Interview - Sir Kevan Collins

Monday, May 14, 2018

Chief executive of the Education Endowment Foundation

The charity’s DfE-funded scheme will look at how to provide advice for parents to help pre-school children with language development and reading.

What is the aim of the trial?

We know that children from poorer homes are already behind their better-off classmates when they start school. We also know that the quality of the home learning environment and parental engagement are key predictors of whether a child is likely to succeed at school and in life. So, the fund is aimed at finding out how we can best help mums, dads and other carers – particularly those from the hardest-to-reach backgrounds – to support their children’s education and to narrow those stubborn gaps in language development and other areas.

What will it involve and where will it take place?

Anyone with a high-potential project or idea can apply for funding when the round opens later this month. We hope to fund robust trials of up to eight different programmes across the North of England.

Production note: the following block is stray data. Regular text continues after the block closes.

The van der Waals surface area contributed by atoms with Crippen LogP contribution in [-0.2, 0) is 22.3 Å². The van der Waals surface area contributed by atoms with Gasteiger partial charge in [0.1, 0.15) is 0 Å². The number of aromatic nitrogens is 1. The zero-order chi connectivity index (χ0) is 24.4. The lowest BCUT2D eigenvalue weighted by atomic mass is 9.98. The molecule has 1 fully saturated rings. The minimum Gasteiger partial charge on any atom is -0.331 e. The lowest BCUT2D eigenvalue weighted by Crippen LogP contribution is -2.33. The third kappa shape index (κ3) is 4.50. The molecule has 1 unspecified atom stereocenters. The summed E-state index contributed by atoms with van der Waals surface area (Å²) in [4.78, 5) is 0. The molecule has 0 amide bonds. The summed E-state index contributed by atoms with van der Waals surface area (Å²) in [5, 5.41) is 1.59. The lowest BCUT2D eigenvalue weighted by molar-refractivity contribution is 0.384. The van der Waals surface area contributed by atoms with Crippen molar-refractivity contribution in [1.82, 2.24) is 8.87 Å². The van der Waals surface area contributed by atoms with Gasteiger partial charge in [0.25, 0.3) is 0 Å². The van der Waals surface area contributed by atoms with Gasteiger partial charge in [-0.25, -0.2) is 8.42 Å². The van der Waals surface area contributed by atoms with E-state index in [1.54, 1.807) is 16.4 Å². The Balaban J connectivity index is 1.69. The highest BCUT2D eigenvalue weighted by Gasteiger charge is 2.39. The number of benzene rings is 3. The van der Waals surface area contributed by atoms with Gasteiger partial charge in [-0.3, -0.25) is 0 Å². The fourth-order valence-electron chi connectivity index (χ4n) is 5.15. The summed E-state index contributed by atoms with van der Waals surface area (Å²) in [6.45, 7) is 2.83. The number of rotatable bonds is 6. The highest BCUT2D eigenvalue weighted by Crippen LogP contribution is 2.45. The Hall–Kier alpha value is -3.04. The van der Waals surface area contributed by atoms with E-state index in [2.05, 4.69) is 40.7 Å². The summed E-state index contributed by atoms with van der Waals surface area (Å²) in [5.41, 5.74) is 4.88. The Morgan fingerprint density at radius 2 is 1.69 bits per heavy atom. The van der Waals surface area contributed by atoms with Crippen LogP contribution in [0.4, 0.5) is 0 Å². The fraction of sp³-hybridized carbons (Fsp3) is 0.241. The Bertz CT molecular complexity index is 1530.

The successful projects will already have some evidence of having a promising impact on the home learning environment and, if our trials show they have an impact, they should be able to be scaled up to improve outcomes for disadvantaged children across the country.

How will you identify parents who need support to help their children’s language development? For example, how will you reach families who do not send their child to a nursery or childminder?

Almost without exception, parents want to do the best for their children, at school and later in life. But for some parents, finding the time and knowing where to start is difficult.

Some parents feel anxious about reading to their children, particularly if their own literacy skills aren’t great. Others worry that they can’t afford the same sort of books or trips out that other families can.

We will be looking to support organisations and projects that have a track record of engaging parents, particularly those that are hard-to-reach and most in need of support. We know that recruiting and retaining parents can sometimes be challenging, so we expect these trials will look at different ways to do so.

What will the activities involve and where will they take place? Will it be in a nursery, children’s centre or parents’ homes?

The focus of the fund is to find out how to support parents to [aid] their children’s education, particularly in language and reading, at home.

The programmes we trial could be run out of nurseries or schools, or they could be run by local charities or children’s centres. The activities could be focused on supporting parents by utilising digital technology, or they could involve face-to-face sessions. We are interested in the most promising ideas, wherever they come from.

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